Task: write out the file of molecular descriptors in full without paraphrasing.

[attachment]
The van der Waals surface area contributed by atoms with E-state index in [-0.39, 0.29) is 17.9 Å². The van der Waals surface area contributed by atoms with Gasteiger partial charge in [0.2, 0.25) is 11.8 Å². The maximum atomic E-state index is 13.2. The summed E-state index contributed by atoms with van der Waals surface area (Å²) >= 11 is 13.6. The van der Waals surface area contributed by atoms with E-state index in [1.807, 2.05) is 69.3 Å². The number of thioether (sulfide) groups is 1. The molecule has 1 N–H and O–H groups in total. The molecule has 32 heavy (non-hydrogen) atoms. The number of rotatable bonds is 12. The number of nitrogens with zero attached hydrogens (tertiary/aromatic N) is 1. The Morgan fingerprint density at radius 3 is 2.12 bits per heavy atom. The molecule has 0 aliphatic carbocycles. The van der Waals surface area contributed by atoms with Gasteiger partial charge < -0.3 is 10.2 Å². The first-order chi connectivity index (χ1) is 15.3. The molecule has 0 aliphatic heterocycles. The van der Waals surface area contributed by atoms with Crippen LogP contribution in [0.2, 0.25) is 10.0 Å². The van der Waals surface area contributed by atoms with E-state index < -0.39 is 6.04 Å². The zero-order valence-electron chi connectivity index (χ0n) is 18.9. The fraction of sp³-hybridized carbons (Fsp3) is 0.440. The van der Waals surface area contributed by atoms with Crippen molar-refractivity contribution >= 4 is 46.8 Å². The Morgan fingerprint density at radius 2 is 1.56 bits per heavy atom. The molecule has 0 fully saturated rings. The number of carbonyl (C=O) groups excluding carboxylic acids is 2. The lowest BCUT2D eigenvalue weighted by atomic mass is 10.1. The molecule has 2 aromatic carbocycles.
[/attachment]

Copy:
The van der Waals surface area contributed by atoms with E-state index in [-0.39, 0.29) is 17.9 Å². The van der Waals surface area contributed by atoms with Gasteiger partial charge in [0.2, 0.25) is 11.8 Å². The maximum atomic E-state index is 13.2. The summed E-state index contributed by atoms with van der Waals surface area (Å²) >= 11 is 13.6. The van der Waals surface area contributed by atoms with E-state index in [1.807, 2.05) is 69.3 Å². The number of thioether (sulfide) groups is 1. The molecule has 1 N–H and O–H groups in total. The molecule has 32 heavy (non-hydrogen) atoms. The number of rotatable bonds is 12. The number of nitrogens with zero attached hydrogens (tertiary/aromatic N) is 1. The Morgan fingerprint density at radius 3 is 2.12 bits per heavy atom. The molecule has 0 aliphatic carbocycles. The van der Waals surface area contributed by atoms with Gasteiger partial charge < -0.3 is 10.2 Å². The first-order chi connectivity index (χ1) is 15.3. The molecule has 0 aliphatic heterocycles. The van der Waals surface area contributed by atoms with Crippen LogP contribution in [0.2, 0.25) is 10.0 Å². The van der Waals surface area contributed by atoms with E-state index < -0.39 is 6.04 Å². The zero-order valence-electron chi connectivity index (χ0n) is 18.9. The fraction of sp³-hybridized carbons (Fsp3) is 0.440. The van der Waals surface area contributed by atoms with Crippen molar-refractivity contribution >= 4 is 46.8 Å². The Morgan fingerprint density at radius 2 is 1.56 bits per heavy atom. The molecule has 0 fully saturated rings. The number of carbonyl (C=O) groups excluding carboxylic acids is 2. The lowest BCUT2D eigenvalue weighted by atomic mass is 10.1. The molecule has 2 aromatic carbocycles.